Send to:

Choose Destination
See comment in PubMed Commons below
Ambio. 2006 May;35(3):98-104.

Mortality factors, helminth burden, and contaminant residues in white-tailed sea eagles (Haliaeetus albicilla) from Finland.

Author information

  • 1Institute for Zoo and Wildlife Research, Berlin, Germany.


Eleven white-tailed sea eagles (WSEs) (Haliaeetus albicilla) collected in Finland between 1994 and 2001 were examined for their causes of death, including analyses of ubiquitous environmental contaminants and parasites. Four WSEs died due to electrocution. Two were lead poisoned and another had fragments of a lead bullet in its gizzard. An 11-year-old female drowned entangled in fishing gear, but also had mercury levels in its liver and kidneys known for detrimental physiological effects. One WSE was evidently killed by an intraspecific conflict, which was also assumed to be with another bird. The mortality factors of two WSEs could not be clarified, but one had a lead level of 4.604 microg g(-1) in its liver, indicating high lead exposure at a clinically relevant concentration. All organ levels of chlorinated pesticides, polychlorinated biphenyls, and cadmium were moderate and not harmful for birds of prey. Seven helminth species, but no ectoparasites or coccidians, were found in 8 of 10 WSEs investigated for parasites. The highest prevalence of 40% was found for the liver fluke Metorchis billis, but no severe parasitosis was diagnosed for the eagles. The two acanthocephalan species Corynosoma semerme and Polymorphus meyeri are both new records for WSEs.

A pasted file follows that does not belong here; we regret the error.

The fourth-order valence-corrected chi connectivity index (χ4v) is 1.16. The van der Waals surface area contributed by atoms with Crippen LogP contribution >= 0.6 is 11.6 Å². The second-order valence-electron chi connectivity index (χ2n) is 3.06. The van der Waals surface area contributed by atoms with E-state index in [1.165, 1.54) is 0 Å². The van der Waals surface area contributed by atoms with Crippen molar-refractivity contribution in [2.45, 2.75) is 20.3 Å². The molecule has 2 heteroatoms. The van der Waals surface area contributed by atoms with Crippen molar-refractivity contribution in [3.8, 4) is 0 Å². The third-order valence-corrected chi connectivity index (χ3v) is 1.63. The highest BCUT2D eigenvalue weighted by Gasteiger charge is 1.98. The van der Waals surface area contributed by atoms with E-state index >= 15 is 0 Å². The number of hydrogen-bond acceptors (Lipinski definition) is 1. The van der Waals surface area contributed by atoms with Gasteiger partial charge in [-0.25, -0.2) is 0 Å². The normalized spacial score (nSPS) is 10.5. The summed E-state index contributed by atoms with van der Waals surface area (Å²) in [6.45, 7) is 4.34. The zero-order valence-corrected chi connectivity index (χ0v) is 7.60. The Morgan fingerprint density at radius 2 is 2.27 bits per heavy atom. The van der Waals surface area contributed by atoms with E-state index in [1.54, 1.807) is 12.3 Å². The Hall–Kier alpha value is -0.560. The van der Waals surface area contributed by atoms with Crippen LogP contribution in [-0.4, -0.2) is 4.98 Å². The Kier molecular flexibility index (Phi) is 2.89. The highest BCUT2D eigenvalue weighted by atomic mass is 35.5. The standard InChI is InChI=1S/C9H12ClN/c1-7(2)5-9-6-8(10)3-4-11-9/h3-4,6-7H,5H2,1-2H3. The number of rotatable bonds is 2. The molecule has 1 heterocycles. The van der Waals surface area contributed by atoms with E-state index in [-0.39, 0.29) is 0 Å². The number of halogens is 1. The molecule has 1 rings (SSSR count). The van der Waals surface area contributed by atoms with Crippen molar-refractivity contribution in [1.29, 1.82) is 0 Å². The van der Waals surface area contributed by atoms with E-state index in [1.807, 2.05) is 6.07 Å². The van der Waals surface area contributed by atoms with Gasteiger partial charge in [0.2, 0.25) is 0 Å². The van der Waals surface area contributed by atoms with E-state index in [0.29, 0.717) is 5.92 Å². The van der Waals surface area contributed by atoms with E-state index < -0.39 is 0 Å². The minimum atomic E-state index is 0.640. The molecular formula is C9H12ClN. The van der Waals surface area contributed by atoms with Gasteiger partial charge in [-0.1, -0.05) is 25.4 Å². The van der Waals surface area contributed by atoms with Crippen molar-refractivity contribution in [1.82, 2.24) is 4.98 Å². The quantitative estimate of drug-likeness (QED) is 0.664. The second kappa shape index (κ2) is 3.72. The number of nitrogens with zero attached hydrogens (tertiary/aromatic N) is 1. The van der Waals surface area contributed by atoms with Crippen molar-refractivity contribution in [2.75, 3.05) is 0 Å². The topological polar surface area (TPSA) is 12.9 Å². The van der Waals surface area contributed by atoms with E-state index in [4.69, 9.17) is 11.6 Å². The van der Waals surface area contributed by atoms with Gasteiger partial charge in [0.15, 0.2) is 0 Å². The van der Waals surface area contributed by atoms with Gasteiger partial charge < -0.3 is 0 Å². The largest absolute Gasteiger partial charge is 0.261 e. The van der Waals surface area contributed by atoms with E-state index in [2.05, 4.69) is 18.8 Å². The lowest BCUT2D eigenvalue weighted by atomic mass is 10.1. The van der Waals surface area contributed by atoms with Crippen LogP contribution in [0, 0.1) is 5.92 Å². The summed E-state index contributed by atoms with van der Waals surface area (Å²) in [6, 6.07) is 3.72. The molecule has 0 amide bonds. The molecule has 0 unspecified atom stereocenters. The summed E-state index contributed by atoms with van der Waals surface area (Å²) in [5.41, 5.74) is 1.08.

[PubMed - indexed for MEDLINE]
PubMed Commons home

PubMed Commons

How to join PubMed Commons

    Supplemental Content

    Loading ...
    Write to the Help Desk